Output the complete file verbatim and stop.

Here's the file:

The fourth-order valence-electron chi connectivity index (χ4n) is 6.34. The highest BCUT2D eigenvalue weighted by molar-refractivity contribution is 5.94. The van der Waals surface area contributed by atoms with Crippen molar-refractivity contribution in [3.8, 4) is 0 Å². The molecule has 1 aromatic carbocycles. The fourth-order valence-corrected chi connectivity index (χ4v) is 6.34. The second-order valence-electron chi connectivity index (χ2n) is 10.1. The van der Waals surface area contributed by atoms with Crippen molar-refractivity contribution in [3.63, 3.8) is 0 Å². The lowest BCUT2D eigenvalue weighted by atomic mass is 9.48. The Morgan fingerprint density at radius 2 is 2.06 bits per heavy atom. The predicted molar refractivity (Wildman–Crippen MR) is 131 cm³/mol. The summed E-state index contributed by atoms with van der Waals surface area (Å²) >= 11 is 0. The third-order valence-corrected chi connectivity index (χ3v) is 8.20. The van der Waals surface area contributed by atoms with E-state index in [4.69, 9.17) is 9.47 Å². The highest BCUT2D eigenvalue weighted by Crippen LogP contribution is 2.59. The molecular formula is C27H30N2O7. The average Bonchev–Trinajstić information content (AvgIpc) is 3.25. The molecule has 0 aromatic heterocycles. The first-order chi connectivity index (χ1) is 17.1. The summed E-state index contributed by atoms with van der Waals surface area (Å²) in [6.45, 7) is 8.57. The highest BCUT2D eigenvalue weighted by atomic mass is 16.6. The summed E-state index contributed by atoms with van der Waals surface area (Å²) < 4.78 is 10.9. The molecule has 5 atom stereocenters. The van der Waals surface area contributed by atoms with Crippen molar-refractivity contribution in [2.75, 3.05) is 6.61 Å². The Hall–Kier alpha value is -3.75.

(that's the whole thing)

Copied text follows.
The fourth-order valence-electron chi connectivity index (χ4n) is 6.34. The highest BCUT2D eigenvalue weighted by molar-refractivity contribution is 5.94. The van der Waals surface area contributed by atoms with Crippen molar-refractivity contribution in [3.8, 4) is 0 Å². The molecule has 1 aromatic carbocycles. The fourth-order valence-corrected chi connectivity index (χ4v) is 6.34. The second-order valence-electron chi connectivity index (χ2n) is 10.1. The van der Waals surface area contributed by atoms with Crippen molar-refractivity contribution in [3.63, 3.8) is 0 Å². The lowest BCUT2D eigenvalue weighted by atomic mass is 9.48. The Morgan fingerprint density at radius 2 is 2.06 bits per heavy atom. The predicted molar refractivity (Wildman–Crippen MR) is 131 cm³/mol. The summed E-state index contributed by atoms with van der Waals surface area (Å²) >= 11 is 0. The third-order valence-corrected chi connectivity index (χ3v) is 8.20. The van der Waals surface area contributed by atoms with E-state index in [4.69, 9.17) is 9.47 Å². The highest BCUT2D eigenvalue weighted by Crippen LogP contribution is 2.59. The molecular formula is C27H30N2O7. The average Bonchev–Trinajstić information content (AvgIpc) is 3.25. The molecule has 0 aromatic heterocycles. The first-order chi connectivity index (χ1) is 17.1. The summed E-state index contributed by atoms with van der Waals surface area (Å²) in [6.45, 7) is 8.57. The highest BCUT2D eigenvalue weighted by atomic mass is 16.6. The summed E-state index contributed by atoms with van der Waals surface area (Å²) < 4.78 is 10.9. The molecule has 5 atom stereocenters. The van der Waals surface area contributed by atoms with Crippen molar-refractivity contribution in [2.75, 3.05) is 6.61 Å². The Hall–Kier alpha value is -3.75.